Credit: Olia Danilevich (Pexels)
By Sheila Ferguson

In recent years, foster care and adoption agencies across the nation have been challenged to locate and recruit new foster parents representing all racial and ethnic groups. The world needs foster parents willing to give children the tender, loving care they need to grow into healthy and productive adults. With the increasing numbers of Black children entering the system in Cuyahoga County, more African American families are needed to serve as foster parents who can care for sibling groups of three or more children.

Ms. Rhonda Wilson is a mother, adoptive mother, and community-based services worker in Cleveland’s Hough neighborhood. She recalls her last two decades of caring service filled with love and dedication. “It has made me a better person and a parent,” she says. In her career shift from a health insurance examiner to a systems-of-care specialist, Wilson has worked with many parents involved in the child welfare system and the foster and kinship families who give alternative care. Consequently, she understands parents’ struggles to care for their children, including the plight of teenage parents, those who are homeless, drug and alcohol addicted, the under-educated, jobless, or the incarcerated. She has also served children left orphaned by parental illness and death.

It is Wilson’s observation, and scores of others, that Cuyahoga County and the Greater Cleveland Community are currently in a crisis relative to the limited number of available foster homes to care for children in need. The Division of Child and Family Services’ July 2023 report backs these observations: 4,265 children were in care. Summarily,

  • 52% are in foster care,
  • 33% of children are in kinship care (i.e., care given by extended family or god-parents),
  • 2% live in group homes,
  • 6% are in residential care,
  • 3% reside in adoptive homes, and
  • 4% live in independent living.
RDNE Stock Project (Pexels)

Demographically, 49% of children in care are female and 51% male. By race, 25% of children are White, 64% are African American, 9% are Hispanic, and 0% are listed as multi-racial or another ethnicity. In addition, abuse and neglect are the leading causes of a child’s entry into care.

Wilson also notes that this “lack of licensed foster-to-adopt homes means that when families are in crisis their only hope for support comes from reliance on family kinship care providers or interested parties, friends, and neighbors who can lend a hand. Though families can be a significant source of support, all families differ in their capacity to give care,” she states. Issues can arise, as some families are small or strained by having more elderly members who are able to care for the children than young or middle-aged families. Others may be financially strapped and need considerable assistance in the form of subsidies. Still others may lack clean criminal records or a safe home.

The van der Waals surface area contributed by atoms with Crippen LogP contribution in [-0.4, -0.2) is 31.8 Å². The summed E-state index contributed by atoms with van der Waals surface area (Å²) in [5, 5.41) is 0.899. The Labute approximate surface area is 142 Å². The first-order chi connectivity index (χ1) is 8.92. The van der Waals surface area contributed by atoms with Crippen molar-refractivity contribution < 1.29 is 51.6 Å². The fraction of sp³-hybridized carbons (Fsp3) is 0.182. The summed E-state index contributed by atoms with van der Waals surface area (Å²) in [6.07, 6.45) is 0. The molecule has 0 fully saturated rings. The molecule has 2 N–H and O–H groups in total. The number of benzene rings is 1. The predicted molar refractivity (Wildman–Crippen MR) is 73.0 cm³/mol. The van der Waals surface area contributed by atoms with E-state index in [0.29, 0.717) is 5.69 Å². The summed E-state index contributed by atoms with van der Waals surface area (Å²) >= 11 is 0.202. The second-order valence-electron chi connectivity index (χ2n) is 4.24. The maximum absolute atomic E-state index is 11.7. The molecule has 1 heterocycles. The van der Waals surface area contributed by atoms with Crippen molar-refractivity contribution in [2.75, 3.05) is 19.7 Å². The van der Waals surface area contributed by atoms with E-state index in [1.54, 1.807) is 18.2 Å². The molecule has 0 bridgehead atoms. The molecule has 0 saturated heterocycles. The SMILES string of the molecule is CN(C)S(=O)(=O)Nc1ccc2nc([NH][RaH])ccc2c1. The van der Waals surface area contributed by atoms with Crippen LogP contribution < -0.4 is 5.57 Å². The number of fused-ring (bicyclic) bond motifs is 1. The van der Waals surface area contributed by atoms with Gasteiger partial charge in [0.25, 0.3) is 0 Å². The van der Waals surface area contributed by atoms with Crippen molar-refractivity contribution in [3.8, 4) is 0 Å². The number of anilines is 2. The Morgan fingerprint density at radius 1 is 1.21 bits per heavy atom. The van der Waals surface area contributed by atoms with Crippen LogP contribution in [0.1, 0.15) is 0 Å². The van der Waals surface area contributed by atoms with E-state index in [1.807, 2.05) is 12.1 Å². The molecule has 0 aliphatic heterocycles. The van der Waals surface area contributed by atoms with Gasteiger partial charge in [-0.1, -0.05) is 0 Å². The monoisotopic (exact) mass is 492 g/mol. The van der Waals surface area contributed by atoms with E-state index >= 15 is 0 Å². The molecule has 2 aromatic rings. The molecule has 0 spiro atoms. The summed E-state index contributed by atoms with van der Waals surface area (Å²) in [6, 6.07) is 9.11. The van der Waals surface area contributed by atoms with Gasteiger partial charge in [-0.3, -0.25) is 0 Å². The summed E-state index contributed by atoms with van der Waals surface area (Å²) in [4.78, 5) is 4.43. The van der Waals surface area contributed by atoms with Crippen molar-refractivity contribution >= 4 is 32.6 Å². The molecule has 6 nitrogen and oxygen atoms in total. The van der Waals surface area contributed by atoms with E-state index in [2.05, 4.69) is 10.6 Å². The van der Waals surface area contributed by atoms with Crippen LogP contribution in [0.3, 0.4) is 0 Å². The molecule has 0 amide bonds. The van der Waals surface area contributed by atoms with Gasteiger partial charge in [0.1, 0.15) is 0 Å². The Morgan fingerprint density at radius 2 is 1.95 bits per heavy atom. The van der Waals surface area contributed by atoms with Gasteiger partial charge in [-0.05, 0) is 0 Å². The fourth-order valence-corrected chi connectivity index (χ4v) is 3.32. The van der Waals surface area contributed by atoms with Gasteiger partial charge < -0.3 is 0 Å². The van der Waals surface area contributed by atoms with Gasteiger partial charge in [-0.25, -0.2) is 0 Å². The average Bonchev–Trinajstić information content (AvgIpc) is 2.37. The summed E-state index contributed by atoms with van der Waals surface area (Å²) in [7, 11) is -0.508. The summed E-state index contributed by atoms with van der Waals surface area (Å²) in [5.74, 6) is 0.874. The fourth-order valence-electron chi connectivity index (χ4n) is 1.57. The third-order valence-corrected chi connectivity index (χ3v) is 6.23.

Wilson says that “it is never a child’s fault that they have come into care.” Thus, children need loving and stabilizing foster experiences followed by a return home. Others may need long-term, or “forever homes.” The process of becoming a foster parent takes 2-6 months. It involves training, submitting your application packet, and completing a home study. To begin the process, you may also go online to complete an application at Foster Care and Adoption for Cuyahoga County.

To help with the crisis, Wilson calls all previously licensed and newly interested prospective foster parents to answer the call and sign on immediately. She states that anyone interested in becoming a foster parent should ask themselves the following:

  • Do I have a loving heart and commitment to caring for children?
  • Do I have a clean character and work history with no criminal record? Note: All prospective foster parents will undergo the Bureau of Criminal Investigations and FBI fingerprinting and records checks.
  • Can I give the time to complete the Foster Care Foster-to-Adopt licensing application and home inspection report to be prepared by the Division of Child and Family Services or any of the area’s Therapeutic Foster Care agencies: Specialized Alternatives for Families and Youth  (SAFY), Beech Brook, Bellefaire JCB, The Bair Foundation, Catholic Charities Corporation, National Youth Advocacy Program or the Cuyahoga County Department of Children and Family Services?
  • Can I undergo 30 hours of foster-to-adopt licensing training that covers such topics as:
    • Car Seat Safety
    • Connecting: Sexual Orientation and Gender Identity & Expression
    • Effects of Abuse and Neglect on Child Development
    • Identifying and Supporting Commercially Sexually Exploited Children
    • Infant Safety and Care
    • Medication Administration for Caregivers
    • National Alliance on Mental Illness (NAMI) Basics Course
    • Prudent Parenting
    • Preparing Youth for Transitioning to Adulthood
    • So, You Have a New Placement … Now What?
    • Children with disabilities
    • Caregiving for Children with Sexual Behavioral Concerns
    • Caregiving for Children with Physically Aggressive Behavior Concerns
    • Youth Missing from Cars, and
    • Adoption Support?
  • Am I:
    • At a minimum of 21 years old?
    • Of sufficient income to meet my own basic needs?
    • In good physical, emotional, and mental health?
    • Single or part of a couple in a stable relationship for at least 1 year?
    • Am I willing to provide unconditional love and “inner standing” for a child who has faced challenges but deserves a chance?

Saying yes to every question means that you are ready to go. So seriously consider signing up to care for tomorrows youth TODAY!